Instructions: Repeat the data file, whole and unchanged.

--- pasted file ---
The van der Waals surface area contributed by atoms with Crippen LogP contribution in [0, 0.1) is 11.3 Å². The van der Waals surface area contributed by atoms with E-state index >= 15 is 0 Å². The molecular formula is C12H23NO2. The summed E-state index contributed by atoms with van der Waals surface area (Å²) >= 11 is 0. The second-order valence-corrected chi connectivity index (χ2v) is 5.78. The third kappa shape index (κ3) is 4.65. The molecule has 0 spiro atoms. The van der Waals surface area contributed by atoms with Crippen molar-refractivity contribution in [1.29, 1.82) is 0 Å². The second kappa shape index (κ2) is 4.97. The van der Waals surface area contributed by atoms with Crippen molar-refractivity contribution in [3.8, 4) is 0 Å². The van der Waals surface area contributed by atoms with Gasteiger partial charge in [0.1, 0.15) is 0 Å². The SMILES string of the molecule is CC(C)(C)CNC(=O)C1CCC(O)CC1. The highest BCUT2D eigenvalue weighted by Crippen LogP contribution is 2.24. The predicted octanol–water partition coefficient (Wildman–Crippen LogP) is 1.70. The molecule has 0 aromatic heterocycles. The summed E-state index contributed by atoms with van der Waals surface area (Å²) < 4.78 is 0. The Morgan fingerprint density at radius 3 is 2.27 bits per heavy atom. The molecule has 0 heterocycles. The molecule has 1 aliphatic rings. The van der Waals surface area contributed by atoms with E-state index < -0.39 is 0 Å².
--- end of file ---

The van der Waals surface area contributed by atoms with Crippen LogP contribution in [0, 0.1) is 11.3 Å². The van der Waals surface area contributed by atoms with E-state index >= 15 is 0 Å². The molecular formula is C12H23NO2. The summed E-state index contributed by atoms with van der Waals surface area (Å²) >= 11 is 0. The second-order valence-corrected chi connectivity index (χ2v) is 5.78. The third kappa shape index (κ3) is 4.65. The molecule has 0 spiro atoms. The van der Waals surface area contributed by atoms with Crippen molar-refractivity contribution in [1.29, 1.82) is 0 Å². The second kappa shape index (κ2) is 4.97. The van der Waals surface area contributed by atoms with Crippen molar-refractivity contribution in [3.8, 4) is 0 Å². The van der Waals surface area contributed by atoms with Gasteiger partial charge in [0.1, 0.15) is 0 Å². The SMILES string of the molecule is CC(C)(C)CNC(=O)C1CCC(O)CC1. The highest BCUT2D eigenvalue weighted by Crippen LogP contribution is 2.24. The predicted octanol–water partition coefficient (Wildman–Crippen LogP) is 1.70. The molecule has 0 aromatic heterocycles. The summed E-state index contributed by atoms with van der Waals surface area (Å²) < 4.78 is 0. The Morgan fingerprint density at radius 3 is 2.27 bits per heavy atom. The molecule has 0 heterocycles. The molecule has 1 aliphatic rings. The van der Waals surface area contributed by atoms with E-state index < -0.39 is 0 Å².